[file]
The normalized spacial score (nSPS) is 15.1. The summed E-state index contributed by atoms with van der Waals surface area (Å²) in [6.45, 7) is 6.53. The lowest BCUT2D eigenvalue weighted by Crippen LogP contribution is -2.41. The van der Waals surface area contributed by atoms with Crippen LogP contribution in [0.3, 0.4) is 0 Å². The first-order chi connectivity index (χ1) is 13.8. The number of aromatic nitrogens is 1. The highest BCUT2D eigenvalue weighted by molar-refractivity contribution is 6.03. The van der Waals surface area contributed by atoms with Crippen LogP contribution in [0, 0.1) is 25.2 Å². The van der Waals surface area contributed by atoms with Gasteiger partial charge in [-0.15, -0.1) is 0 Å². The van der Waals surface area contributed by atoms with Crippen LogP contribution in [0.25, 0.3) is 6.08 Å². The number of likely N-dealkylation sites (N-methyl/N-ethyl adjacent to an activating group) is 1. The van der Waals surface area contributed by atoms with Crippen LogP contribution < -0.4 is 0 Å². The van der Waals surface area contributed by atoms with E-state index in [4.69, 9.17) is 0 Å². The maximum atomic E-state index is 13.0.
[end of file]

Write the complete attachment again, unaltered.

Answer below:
The normalized spacial score (nSPS) is 15.1. The summed E-state index contributed by atoms with van der Waals surface area (Å²) in [6.45, 7) is 6.53. The lowest BCUT2D eigenvalue weighted by Crippen LogP contribution is -2.41. The van der Waals surface area contributed by atoms with Crippen LogP contribution in [0.3, 0.4) is 0 Å². The first-order chi connectivity index (χ1) is 13.8. The number of aromatic nitrogens is 1. The highest BCUT2D eigenvalue weighted by molar-refractivity contribution is 6.03. The van der Waals surface area contributed by atoms with Crippen LogP contribution in [0, 0.1) is 25.2 Å². The van der Waals surface area contributed by atoms with Gasteiger partial charge in [-0.15, -0.1) is 0 Å². The van der Waals surface area contributed by atoms with Crippen LogP contribution in [0.25, 0.3) is 6.08 Å². The number of likely N-dealkylation sites (N-methyl/N-ethyl adjacent to an activating group) is 1. The van der Waals surface area contributed by atoms with Crippen LogP contribution < -0.4 is 0 Å². The van der Waals surface area contributed by atoms with E-state index in [4.69, 9.17) is 0 Å². The maximum atomic E-state index is 13.0.